March 29, 2019 5:58 pm
Updated: March 30, 2019 2:09 am

More repairs planned for two Okanagan parks damaged by 2017 flooding


Two Okanagan parks will be undergoing repair work next week.

Starting Monday, the Regional District of the Central Okanagan (RDCO) said there will be a “flurry of activity” in Hardy Falls Regional Park near Peachland and Killiney Beach Community Park west of Vernon.

WATCH BELOW (Aired Dec. 28, 2017): A look back at Okanagan Lake during the 2017 flood

The work revolves around repairing damage from flooding in 2017.

The regional district said Hardy Falls Regional Park has been closed since Deep Creek overflowed its banks, severely damaging two bridges, bridge approaches and the trail. Repair work will include the installation of two pre-fabricated bridge structures.

Repairs at Hardy Falls Park will include the replacement of two damaged bridges.


The bridge structures will be built on a nearby vacant property, and, weather permitting, will be airlifted into the park.

It’s hoped trail repairs will be made by early May, with the park opening to visitors then.

WATCH BELOW (March 7, 2018): Repair work delayed for flood damaged Central Okanagan parks

At Killiney Beach Community Park, site preparation is expected to start next week, with paving of an access road slated to start on April 10.

The RDCO said upland recovery work was completed in the fall and this month saw installation of a new replacement dock.

WATCH BELOW (Aired March 15, 2018): Report says provincial government acted appropriately during 2017 flood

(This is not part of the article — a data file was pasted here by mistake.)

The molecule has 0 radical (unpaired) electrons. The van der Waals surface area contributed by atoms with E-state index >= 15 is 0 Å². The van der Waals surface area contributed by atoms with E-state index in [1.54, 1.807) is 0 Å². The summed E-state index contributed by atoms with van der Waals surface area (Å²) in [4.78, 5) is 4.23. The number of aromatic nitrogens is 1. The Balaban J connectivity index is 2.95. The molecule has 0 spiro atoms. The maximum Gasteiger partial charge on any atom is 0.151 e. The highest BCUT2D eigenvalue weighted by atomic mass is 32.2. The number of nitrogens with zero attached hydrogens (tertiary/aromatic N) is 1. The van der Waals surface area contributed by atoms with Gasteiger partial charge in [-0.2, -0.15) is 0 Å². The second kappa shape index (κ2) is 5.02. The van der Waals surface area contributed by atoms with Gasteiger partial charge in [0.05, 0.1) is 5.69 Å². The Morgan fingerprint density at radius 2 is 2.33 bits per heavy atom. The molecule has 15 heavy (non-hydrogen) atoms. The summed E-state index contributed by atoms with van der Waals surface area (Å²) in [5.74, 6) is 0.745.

The RDCO anticipates that in June, crews will return to the park to stabilize the flood-damaged concrete boat launch pads.

Notably, the RDCO said the Provincial Disaster Assistance program provided $48,400 for Hardy Falls Regional Park and $330,000 for Killiney Beach Community Park.

Flood mitigation work underway along Mill Creek in Kelowna

In related news, the City of Kelowna announced that trees are being removed from Mill Creek to reduce the risk of flooding.

According to the city, the trees being targeted are below the creek’s high-water mark. The trees reportedly restrict water flow and contribute to debris buildup.

The city said flood mitigation work began last spring, and that vulnerable areas downtown were prioritized at the time. This year, crews will start where they left off near Highway 97 and continue upstream toward the city boundary.

The city added that it will restore areas where trees have been removed. Starting in April, trees and shrubs will be planted above the high water mark along Mill Creek, and restoration will resume in the fall to ensure all disturbed areas are adequately restored.

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